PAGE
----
At the tail end of Nightmare, there were still some glaring holes in my equipment setup. For one, I had no idea how I was meant to get up to 24% base lifesteal to be able to keep using Sacrifice in Hell difficulty, and I also had had awful resistances throughout Nightmare, with my Ancient's Pledge looking a little outdated. The cow level was once again my saviour for at least one of the points, with the incredible 41% base resistance paladin shield I mentioned in the equipment section. It even started out with 4 sockets, no socket quest required. After we entered Hell at the very end of the session, I threw 4 perfect diamonds in it, and after failing to have passable resistances at any point during Nightmare, I was now set up to have all 4 capped for the entire duration of Hell difficulty.
Hell was... hell. My death count immediately shot up again, almost entirely as a result of the much more dangerous bosses. The multishot/extra strong/cursed archer boss was emblematic of the issues we ran into. Smitelocking was immensely helpful in general, but it did very little if I couldn't close on the enemy without being shot. Sometimes, the only option was just to hide behind the skeletons and occasionally use Sacrifice, having to alternate uses of it with healing potions just to not kill myself. On the other hand, being so useless in actual combat led to me developing other skills more. I got very good at baiting enemies to shoot at me and then running back and forth to cause their shots to lead me and miss, allowing any ranged members of the party to hit the enemies without any retaliation, though the skeletons made this rather unnecessary most of the time. I also got better at portal-parking dangerous bosses, as some of the situations (particularly whenever Gario was late) were too dangerous for us to take on all the bosses at once. After the debacle vs the triple boss fight on the third total Mephisto attempt (one of the two without Sullla and thus with little documentation), I also figured out a method for combining this with smitelocking. On a few occasions, I decided the party needed a new friend delivered, ran behind a boss or reviver, and used Smite to shove them directly into the middle of the party while leaving them unable to act, letting them be picked off easily without their minions getting involved. This could be combined with portal parking, so that instead of dangerously kiting a boss away from everyone, I could instead push them in front of me, stunlocking them the entire time, and portal out safely once they were far enough away from everything. Unfortunately (or fortunately?) there were no occasions bad enough after that to put the plan in practice.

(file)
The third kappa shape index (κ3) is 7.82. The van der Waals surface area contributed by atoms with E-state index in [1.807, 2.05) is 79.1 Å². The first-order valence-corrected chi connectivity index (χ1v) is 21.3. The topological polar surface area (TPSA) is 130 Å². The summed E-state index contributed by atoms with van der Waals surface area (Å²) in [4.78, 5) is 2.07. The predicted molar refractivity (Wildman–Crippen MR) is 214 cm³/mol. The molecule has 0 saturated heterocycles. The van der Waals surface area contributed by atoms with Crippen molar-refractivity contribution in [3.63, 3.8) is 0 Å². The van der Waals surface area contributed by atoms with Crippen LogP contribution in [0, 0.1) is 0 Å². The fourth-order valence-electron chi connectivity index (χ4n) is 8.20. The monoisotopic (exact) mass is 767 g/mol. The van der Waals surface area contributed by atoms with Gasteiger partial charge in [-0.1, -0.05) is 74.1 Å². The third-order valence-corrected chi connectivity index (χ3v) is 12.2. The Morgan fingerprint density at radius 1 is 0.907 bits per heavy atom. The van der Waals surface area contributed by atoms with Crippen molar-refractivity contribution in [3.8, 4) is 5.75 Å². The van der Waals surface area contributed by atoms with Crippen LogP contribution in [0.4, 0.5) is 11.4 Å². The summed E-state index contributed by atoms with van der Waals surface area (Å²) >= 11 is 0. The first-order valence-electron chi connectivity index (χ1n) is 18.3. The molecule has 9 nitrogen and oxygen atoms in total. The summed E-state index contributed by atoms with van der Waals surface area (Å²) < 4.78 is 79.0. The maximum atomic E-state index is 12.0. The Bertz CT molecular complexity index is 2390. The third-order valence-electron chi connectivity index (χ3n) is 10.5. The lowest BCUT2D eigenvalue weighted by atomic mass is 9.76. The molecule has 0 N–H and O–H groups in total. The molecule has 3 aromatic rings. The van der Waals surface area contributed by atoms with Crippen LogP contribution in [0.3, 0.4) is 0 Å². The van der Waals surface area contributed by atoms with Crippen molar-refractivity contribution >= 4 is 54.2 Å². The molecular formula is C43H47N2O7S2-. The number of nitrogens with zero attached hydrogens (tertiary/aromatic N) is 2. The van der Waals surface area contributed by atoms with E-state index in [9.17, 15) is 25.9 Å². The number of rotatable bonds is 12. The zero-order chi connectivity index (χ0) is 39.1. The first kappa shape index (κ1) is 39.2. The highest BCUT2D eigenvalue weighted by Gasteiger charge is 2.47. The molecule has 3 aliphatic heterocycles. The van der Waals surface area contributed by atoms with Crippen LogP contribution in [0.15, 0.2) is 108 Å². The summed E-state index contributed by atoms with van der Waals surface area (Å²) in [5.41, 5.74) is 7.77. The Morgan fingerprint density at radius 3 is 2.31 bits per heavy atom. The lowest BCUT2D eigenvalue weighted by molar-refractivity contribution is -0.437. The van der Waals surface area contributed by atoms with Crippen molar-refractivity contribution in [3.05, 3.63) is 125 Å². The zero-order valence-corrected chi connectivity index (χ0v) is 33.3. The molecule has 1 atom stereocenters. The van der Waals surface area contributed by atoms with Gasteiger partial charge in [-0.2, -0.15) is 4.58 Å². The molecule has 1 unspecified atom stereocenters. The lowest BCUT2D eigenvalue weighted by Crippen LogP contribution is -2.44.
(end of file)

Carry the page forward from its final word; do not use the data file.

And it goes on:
My higher death count continued throughout Hell difficulty, and by the end, across all 3 difficulties I had about as many deaths as the entire rest of the team put together. The only reason I wasn't massively lower levelled was my attendance, but by the end not even that could keep me fully equal. My worsening sleep schedule leading to even fewer hours of sleep (now averaging about 0.5-1 hours the night before a session) also definitely took its toll, as I remember multiple deaths where I noticed the danger in time, but my fingers were simply disconnected from my brain when I tried to use a potion. Still, by the end, after the hell of the final cow level (well, the version without Boro, with him and Howl around there were no difficulties), I'd accepted that this was simply what being a melee character in hell was like. At least, I could do that so long as I never thought about how much more I was dying compared to my other melee comrades...
Anyway, since it seems to be practically tradition at this point to go over the rest of the group, here's some thoughts there:
Boro (LRL_PunchingBag): My main friend on tanking duties! Well, so long as he wasn't hanging back playing with his crossbow while insisting that I join him, instead of helping me keep us alive. :P The support provided by Howl, the knockback from Bash, and even the constant supply of reds and purples from Find Potion all made my life much easier at times, and I dread to imagine how much worse things would have gone without his help.